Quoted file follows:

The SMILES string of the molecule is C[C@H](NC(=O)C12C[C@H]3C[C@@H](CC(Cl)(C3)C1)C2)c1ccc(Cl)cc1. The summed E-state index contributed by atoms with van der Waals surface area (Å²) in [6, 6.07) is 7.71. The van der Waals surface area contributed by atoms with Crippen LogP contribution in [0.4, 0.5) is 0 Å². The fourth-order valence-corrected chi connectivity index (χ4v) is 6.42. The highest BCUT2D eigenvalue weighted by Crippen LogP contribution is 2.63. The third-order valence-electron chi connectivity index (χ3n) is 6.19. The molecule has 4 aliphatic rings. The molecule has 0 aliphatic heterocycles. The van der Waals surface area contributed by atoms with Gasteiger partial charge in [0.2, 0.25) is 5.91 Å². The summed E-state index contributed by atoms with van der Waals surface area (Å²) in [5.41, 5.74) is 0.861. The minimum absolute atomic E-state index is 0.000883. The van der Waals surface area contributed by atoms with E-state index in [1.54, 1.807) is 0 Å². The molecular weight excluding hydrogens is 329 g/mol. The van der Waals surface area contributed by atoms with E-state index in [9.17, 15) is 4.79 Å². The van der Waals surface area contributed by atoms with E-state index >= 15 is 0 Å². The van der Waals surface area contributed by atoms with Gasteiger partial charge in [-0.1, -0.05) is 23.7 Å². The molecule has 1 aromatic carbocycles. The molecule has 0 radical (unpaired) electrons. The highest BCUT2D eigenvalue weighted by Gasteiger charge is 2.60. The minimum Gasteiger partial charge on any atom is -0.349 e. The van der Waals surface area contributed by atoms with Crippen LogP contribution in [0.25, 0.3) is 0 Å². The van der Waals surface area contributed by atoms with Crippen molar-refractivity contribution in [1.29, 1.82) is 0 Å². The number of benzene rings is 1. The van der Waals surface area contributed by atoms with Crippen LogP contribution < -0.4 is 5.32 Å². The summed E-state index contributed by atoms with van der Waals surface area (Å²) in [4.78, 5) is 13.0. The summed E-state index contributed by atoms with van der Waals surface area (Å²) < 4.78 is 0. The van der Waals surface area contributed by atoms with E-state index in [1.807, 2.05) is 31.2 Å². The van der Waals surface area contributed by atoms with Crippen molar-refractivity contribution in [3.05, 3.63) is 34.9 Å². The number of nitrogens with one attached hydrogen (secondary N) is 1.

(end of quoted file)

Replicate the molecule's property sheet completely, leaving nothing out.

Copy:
The SMILES string of the molecule is C[C@H](NC(=O)C12C[C@H]3C[C@@H](CC(Cl)(C3)C1)C2)c1ccc(Cl)cc1. The summed E-state index contributed by atoms with van der Waals surface area (Å²) in [6, 6.07) is 7.71. The van der Waals surface area contributed by atoms with Crippen LogP contribution in [0.4, 0.5) is 0 Å². The fourth-order valence-corrected chi connectivity index (χ4v) is 6.42. The highest BCUT2D eigenvalue weighted by Crippen LogP contribution is 2.63. The third-order valence-electron chi connectivity index (χ3n) is 6.19. The molecule has 4 aliphatic rings. The molecule has 0 aliphatic heterocycles. The van der Waals surface area contributed by atoms with Gasteiger partial charge in [0.2, 0.25) is 5.91 Å². The summed E-state index contributed by atoms with van der Waals surface area (Å²) in [5.41, 5.74) is 0.861. The minimum absolute atomic E-state index is 0.000883. The van der Waals surface area contributed by atoms with E-state index in [1.54, 1.807) is 0 Å². The molecular weight excluding hydrogens is 329 g/mol. The van der Waals surface area contributed by atoms with E-state index in [9.17, 15) is 4.79 Å². The van der Waals surface area contributed by atoms with E-state index >= 15 is 0 Å². The van der Waals surface area contributed by atoms with Gasteiger partial charge in [-0.1, -0.05) is 23.7 Å². The molecule has 1 aromatic carbocycles. The molecule has 0 radical (unpaired) electrons. The highest BCUT2D eigenvalue weighted by Gasteiger charge is 2.60. The minimum Gasteiger partial charge on any atom is -0.349 e. The van der Waals surface area contributed by atoms with Crippen LogP contribution in [0.25, 0.3) is 0 Å². The van der Waals surface area contributed by atoms with Crippen molar-refractivity contribution in [1.29, 1.82) is 0 Å². The number of benzene rings is 1. The van der Waals surface area contributed by atoms with Crippen LogP contribution < -0.4 is 5.32 Å². The summed E-state index contributed by atoms with van der Waals surface area (Å²) in [4.78, 5) is 13.0. The summed E-state index contributed by atoms with van der Waals surface area (Å²) < 4.78 is 0. The van der Waals surface area contributed by atoms with E-state index in [1.807, 2.05) is 31.2 Å². The van der Waals surface area contributed by atoms with Crippen molar-refractivity contribution in [3.05, 3.63) is 34.9 Å². The number of nitrogens with one attached hydrogen (secondary N) is 1.